iv. The Hebrew name Joshua translates as “Jesus” in the Greek language of New Testament times. Joshua is an enduring picture or type of Jesus, leading God’s people into the fulfillment of God’s promises. Whatever Israel received in the Promised Land, they received through the hand of Joshua; whatever believers receive from God in the new covenant is received through Jesus Christ, our Joshua.

B. God commissions Joshua’s work.

1. (1) After the passing of Moses, God speaks to Joshua.

After the death of Moses the servant of the LORD, it came to pass that the LORD spoke to Joshua the son of Nun, Moses’ assistant, saying:

a. After the death of Moses: Moses was the great servant of the LORD and leader of Israel. His death is recorded in Deuteronomy 34. As great as Moses was, he would never lead the people of God into the land of promise.

i. “No man is indispensable. God’s work goes on uninterrupted. The instruments are changed, but the Master-hand is the same, and lays one tool aside and takes another out of the tool-chest as He will.” (Maclaren)

ii. Moses the servant of the LORD: The phrase servant of the LORD is used of Moses at least 12 times in Joshua; it is used of Joshua himself only once, at the end of the book (Joshua 24:29). Abraham and David also received this honored title.

b. The LORD spoke to Joshua: Joshua – who was not a young man at this time – had spent his entire career previously as the assistant of Moses. Joshua found that now it was his time to lead, but only after God had prepared him.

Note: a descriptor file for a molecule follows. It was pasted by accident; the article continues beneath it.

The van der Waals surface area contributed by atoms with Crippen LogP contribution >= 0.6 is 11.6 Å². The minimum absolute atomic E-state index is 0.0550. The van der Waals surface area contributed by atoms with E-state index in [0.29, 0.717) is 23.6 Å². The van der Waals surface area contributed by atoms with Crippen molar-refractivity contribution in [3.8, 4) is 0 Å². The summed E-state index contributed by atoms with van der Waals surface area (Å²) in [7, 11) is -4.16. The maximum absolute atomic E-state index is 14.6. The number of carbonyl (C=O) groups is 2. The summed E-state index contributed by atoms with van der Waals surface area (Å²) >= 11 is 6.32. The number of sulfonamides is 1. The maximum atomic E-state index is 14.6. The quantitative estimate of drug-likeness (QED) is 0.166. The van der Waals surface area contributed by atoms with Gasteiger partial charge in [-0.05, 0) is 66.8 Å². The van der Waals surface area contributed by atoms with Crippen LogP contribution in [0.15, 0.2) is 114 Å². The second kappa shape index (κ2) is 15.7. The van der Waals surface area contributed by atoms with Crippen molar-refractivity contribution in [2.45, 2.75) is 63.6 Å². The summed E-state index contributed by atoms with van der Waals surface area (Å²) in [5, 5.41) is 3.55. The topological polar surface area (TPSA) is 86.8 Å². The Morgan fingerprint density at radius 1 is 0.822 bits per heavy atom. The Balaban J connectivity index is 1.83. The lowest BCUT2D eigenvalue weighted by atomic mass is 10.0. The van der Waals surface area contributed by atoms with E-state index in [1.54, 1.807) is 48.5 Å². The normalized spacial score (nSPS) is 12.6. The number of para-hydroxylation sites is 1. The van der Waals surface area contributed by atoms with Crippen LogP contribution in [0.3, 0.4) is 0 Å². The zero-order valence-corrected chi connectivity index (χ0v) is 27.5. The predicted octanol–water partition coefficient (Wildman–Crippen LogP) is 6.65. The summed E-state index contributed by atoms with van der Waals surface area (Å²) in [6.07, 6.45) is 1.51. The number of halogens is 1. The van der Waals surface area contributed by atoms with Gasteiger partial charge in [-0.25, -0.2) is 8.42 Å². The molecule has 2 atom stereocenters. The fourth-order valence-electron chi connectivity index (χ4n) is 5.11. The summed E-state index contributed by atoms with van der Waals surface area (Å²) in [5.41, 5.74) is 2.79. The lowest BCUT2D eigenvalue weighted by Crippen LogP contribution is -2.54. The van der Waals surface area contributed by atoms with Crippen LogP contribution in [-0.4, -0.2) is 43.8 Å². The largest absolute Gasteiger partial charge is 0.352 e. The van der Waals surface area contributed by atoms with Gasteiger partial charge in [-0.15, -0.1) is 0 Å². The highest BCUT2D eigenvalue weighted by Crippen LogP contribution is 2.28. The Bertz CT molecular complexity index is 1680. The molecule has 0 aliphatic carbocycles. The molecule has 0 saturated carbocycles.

i. Joshua was the leader of the group of 12 spies sent to Canaan before Israel’s opportunity to enter the Promised Land (Numbers 13:4-16). The Numbers 13 passage explains that Joshua was originally named Hoshea (salvation) but Moses changed his name to Joshua (Yahweh is salvation). Among those 12 spies, only Caleb and Joshua returned from Canaan with a faith-filled report, confident God would empower Israel to overcome the challenges in the conquest of Canaan. Because of their faithfulness, Joshua and Caleb were the only adult Israelites of the generation that left Egypt to survive the wilderness years and enter Canaan (Numbers 14:30). Some 38 years before the events of Joshua 1, Joshua believed God would work through Israel to give them the land, and he still believed it. Moses was not allowed to lead Israel into the Promised Land because of his disobedience (Numbers 27:12-14).

ii. “Joshua’s name usually is given in the Hebrew Bible as ‘Yehoshua,’ which means ‘Yahweh saves/delivers.’ His name is rendered in the Greek traditions (LXX) as Iesous, which is the same form as Jesus’ name in the New Testament. His original name was ‘Hoshea,’ which means ‘salvation’ or ‘deliverance’ (Numbers 13:8 and Deuteronomy 32:44). Numbers 13:16 explains that Moses himself gave Hoshea his new name ‘Joshua.’” (Howard)

iii. “The Conqueror of Canaan and the Redeemer of the world bear the same name. The Jesus whom we trust was a Joshua.” (Maclaren)

c. Moses’ assistant: At God’s command, Moses had already formally recognized Joshua as his successor to lead Israel (Numbers 27:18-23). Though Joshua was not of noble birth or a literal son of Moses, there were many things that qualified him to be the successor of Moses.

· Joshua had led the army of Israel against the Amalekites (Exodus 17:8-16).

· Joshua was an assistant to Moses (Exodus 24:13).

· Joshua helped Moses at the tabernacle after the golden calf disaster (Exodus 33:7-11).

· Joshua was zealous to preserve the authority and leadership of Moses (Numbers 11:28).

· Joshua was one of the two faith-filled spies among the total of twelve who spied out the land of Canaan (Numbers 13:30-14:38).